'This is a wonderful opportunity to celebrate science'
Concordians will soon be treated to an extravaganza of science-related events.
From May 12 to 21, for the first time, the university is taking part in Science Odyssey, a national series organized each year by the Natural Sciences and Engineering Research Council of Canada (NSERC).
Science Odyssey unites universities and colleges, museums and science centres, libraries, teachers and students, government departments, community organizations, science promoters, researchers and scientists.
Last year, 341 partners put on 626 events across 222 Canadian cities.
“This is a wonderful opportunity to celebrate science at Concordia,” says Kim Sawchuk, associate dean of Research and Graduate Studies for the Faculty of Arts and Science (FAS). Sawchuk spearheaded the initiative with a group of graduate students.
“I am tremendously proud of them and the wide variety of events they’ve been working on.”
These include the keynote speech “Jar of Fears: Do We Fight CO2 or Embrace It?” by Canadian nanoscience pioneer Geoffrey Ozin (University of Toronto), exhibitions of science-themed art, a Junior Science Odyssey day for families, and Beyond Disciplines: Science Facts and Fiction, an evening discussion.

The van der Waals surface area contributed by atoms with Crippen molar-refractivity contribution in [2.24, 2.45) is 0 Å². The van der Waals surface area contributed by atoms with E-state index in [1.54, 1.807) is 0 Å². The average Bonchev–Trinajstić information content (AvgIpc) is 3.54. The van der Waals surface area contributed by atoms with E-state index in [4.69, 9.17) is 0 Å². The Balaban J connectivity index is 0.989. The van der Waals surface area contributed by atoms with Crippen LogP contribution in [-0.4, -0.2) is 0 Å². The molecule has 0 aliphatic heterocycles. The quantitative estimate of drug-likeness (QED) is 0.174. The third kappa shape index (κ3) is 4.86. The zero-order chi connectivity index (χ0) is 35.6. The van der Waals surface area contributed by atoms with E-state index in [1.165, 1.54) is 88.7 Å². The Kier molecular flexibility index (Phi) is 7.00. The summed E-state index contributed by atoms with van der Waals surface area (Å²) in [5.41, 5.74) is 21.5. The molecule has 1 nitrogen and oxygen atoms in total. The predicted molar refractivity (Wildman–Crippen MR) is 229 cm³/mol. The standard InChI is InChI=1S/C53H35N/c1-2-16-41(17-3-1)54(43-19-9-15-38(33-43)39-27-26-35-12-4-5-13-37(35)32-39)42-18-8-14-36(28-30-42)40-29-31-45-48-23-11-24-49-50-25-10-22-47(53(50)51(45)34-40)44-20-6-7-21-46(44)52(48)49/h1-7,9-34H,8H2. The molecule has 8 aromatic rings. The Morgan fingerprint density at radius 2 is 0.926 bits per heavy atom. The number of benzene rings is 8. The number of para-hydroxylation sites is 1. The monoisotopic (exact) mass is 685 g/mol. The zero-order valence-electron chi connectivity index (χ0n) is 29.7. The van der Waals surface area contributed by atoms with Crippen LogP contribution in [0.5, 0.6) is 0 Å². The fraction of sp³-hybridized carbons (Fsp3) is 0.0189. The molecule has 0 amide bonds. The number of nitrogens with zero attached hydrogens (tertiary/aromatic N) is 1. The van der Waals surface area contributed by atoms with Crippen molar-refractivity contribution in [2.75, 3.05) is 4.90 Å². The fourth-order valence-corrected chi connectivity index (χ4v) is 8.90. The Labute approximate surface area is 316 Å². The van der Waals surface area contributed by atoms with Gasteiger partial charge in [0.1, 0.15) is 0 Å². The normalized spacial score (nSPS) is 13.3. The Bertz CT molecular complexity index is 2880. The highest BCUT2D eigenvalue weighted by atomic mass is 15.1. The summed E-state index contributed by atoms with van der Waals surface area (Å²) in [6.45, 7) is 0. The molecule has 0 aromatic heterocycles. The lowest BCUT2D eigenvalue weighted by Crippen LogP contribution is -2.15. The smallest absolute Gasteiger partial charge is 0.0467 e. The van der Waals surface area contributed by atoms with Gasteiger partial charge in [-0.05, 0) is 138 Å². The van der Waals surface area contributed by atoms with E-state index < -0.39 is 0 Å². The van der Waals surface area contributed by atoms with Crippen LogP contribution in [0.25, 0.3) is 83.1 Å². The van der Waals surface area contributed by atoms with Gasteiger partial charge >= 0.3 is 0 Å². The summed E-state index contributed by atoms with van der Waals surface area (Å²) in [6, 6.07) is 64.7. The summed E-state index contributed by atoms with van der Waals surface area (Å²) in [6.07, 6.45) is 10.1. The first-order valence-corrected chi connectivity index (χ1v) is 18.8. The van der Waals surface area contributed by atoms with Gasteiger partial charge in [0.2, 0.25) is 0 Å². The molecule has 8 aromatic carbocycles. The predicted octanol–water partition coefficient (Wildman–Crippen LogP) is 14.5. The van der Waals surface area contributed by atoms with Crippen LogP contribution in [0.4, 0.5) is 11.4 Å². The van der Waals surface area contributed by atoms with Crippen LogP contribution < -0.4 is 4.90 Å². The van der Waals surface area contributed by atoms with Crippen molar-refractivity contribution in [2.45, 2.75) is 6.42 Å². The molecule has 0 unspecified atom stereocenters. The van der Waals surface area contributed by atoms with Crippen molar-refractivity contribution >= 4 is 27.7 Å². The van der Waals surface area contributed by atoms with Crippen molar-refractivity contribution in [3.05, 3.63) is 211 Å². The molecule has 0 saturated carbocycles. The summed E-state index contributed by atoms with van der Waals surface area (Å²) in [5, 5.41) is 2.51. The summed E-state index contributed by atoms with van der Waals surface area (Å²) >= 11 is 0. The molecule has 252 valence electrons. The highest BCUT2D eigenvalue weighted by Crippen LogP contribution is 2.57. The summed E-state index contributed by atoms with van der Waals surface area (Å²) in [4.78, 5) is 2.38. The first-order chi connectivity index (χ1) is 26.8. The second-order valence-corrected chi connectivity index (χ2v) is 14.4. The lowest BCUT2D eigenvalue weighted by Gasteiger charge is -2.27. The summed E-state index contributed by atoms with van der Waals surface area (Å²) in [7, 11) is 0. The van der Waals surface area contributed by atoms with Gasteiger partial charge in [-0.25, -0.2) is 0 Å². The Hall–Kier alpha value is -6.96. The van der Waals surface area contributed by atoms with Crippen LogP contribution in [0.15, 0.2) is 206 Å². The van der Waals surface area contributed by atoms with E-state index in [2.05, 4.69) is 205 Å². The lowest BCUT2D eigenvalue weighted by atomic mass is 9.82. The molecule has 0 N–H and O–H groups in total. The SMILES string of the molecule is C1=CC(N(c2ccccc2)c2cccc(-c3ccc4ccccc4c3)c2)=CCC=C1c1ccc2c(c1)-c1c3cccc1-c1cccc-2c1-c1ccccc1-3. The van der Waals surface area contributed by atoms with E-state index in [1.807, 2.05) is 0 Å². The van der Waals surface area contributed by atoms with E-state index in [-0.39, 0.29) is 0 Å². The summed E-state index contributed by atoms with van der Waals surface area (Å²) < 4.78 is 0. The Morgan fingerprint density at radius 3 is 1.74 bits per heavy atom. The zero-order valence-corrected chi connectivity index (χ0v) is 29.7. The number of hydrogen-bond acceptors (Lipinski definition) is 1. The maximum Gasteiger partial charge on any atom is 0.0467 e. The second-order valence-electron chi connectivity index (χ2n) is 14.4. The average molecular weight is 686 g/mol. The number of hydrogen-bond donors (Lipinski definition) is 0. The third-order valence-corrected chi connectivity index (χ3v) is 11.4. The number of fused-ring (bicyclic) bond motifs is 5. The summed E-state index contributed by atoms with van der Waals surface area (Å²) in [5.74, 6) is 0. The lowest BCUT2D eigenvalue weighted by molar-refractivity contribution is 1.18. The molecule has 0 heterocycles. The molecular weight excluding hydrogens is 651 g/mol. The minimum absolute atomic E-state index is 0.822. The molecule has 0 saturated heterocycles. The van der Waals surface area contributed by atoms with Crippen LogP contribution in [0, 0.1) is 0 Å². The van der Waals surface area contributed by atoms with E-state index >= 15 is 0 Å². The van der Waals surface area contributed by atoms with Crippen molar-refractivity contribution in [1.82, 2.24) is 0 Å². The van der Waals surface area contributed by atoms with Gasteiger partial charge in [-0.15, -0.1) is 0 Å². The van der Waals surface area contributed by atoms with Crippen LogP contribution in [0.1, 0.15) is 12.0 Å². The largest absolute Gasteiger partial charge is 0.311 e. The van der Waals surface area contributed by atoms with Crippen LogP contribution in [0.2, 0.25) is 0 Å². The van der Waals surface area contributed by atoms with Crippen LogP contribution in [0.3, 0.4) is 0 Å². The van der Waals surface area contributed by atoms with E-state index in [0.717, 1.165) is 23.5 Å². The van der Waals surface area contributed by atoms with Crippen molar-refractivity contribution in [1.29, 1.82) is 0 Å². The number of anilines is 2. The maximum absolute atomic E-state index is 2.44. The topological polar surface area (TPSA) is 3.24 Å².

Panelists at this last event will talk about everything from superhero powers to zombies to mind control (including a live demonstration).
“We really do have something for everyone,” says lead organizer Paola Andrea Rojas Gutiérrez, a graduate student in the Department of Chemistry and Biochemistry. When she’s not event-planning for the Odyssey, Guitérrez works with the Lanthanide Research Group to develop newer and more effective cancer treatments.
“Our goal with Science Odyssey is to make science exciting and accessible in creative and unexpected ways.”
‘Imagery normally reserved for the lab’
Darian Stahl is a PhD student in humanities. She planned the May 12 Life Lab Image Gallery, and the May 18 Science Art Gallery and Vernissage events taking place in the Engineering, Computer Science and Visual Arts Integrated Complex (EV).
"As an artist who works with biomedical imaging technologies, I am thrilled to curate works that join the hard sciences with the fine arts,” she says.
“These artists use methods and imagery normally reserved for the laboratory to give a humanist perspective on scientific findings.”
Stahl somehow found time to plan the Science Odyssey events when she wasn’t busy preparing her award-winning presentation for Concordia’s “3-Minute Thesis” competition this year.
Sawchuk hopes 2017 will mark the beginning of an annual Science Odyssey tradition at Concordia.
“I’m really looking forward to sharing the great work we are doing in the sciences with the broader community.”
These events come to Concordia with the support of the Office of the Provost and the Office of the Vice-President, Research and Graduate Studies.
Find out more about Science Odyssey 2017 at Concordia.
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